In something of an unusual move, Johannes Vogt Gallery, which has been based on Chrystie Street on New York’s Lower East Side since 2016, will relocate this season to a new neighborhood: the Upper East Side, the home of more-established spaces like Lévy Gorvy, Gagosian, Petzel, David Zwirner, and Michael Werner. The gallery will now be located on the second floor of 958 Madison Avenue, putting it one block away from the Met Breuer. It is slated to open with an Abby Leigh solo show on September 20.
“If you told me five years ago that I’d be setting up shop on the Upper East Side, I’d have called you crazy,” Johannes Vogt, the gallery’s owner, told ARTnews in a phone interview. “What I show is not as well-represented [on the Upper East Side], and that’s very exciting, to me. I can create a new framework for the work I’m showing.”
Vogt’s slate tends toward emerging artists and established ones that have yet to receive recognition in the United States. Among the artists who’ve had solo shows at his space over the years are Mernet Larsen (who went on to be represented by the more blue-chip James Cohan Gallery), Marc Horowitz, Garth Evans, Monika Bravo, Chelsea Culp, and Marisa Olson. The gallery first opened on West 26th Street in Chelsea in 2011.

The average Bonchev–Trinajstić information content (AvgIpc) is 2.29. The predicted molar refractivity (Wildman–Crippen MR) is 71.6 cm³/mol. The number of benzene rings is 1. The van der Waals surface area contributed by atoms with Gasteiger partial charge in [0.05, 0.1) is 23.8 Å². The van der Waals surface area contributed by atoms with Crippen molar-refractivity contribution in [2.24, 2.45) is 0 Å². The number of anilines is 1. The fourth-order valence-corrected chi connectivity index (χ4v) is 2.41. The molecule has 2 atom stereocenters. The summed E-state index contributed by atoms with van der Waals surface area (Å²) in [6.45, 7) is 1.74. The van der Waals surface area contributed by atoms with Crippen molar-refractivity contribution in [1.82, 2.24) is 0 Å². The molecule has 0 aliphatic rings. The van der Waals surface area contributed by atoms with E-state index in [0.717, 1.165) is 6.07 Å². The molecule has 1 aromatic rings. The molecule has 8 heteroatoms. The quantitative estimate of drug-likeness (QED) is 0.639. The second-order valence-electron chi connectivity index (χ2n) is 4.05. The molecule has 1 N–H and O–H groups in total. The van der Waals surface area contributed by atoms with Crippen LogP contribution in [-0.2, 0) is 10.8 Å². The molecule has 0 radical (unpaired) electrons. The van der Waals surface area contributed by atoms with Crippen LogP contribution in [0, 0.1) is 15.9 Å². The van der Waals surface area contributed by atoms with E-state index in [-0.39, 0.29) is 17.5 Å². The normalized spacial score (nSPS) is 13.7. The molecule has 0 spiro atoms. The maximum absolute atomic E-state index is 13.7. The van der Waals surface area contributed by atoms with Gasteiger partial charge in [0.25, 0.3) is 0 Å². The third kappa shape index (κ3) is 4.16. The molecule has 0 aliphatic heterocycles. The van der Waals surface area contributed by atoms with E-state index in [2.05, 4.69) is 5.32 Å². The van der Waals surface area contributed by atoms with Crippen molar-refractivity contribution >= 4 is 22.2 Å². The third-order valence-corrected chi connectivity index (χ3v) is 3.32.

Many Lower East Side dealers talk of anxieties about rising rents and declining foot traffic, and although Vogt spoke mainly of the new opportunities the space afforded him, he did not deny that these concerns influenced his decision to move. Rather than opting for a ground-floor space (his Chrystie Street gallery was on the second floor), he decided to switch neighborhoods entirely. “You’re wondering: Does it make sense to pay ground-floor prices when the traffic is going down so much?” Vogt said. “It just feels like the wrong move at the wrong time.”
He remained optimistic about the Upper East Side, adding, “I’m not going to lie, this is totally uncharted territory for me. I’ve only come to the Upper East Side as a visitor—I’ve never lived here, or spent a significant amount of time here—so it will be exciting to see how it resonates.”
Correction 9/7/2018, 6:00 p.m.: An earlier version of this article misstated the address of the new gallery. It will be located at 958 Madison Avenue, not 985 Madison Avenue. The post has been updated to reflect this.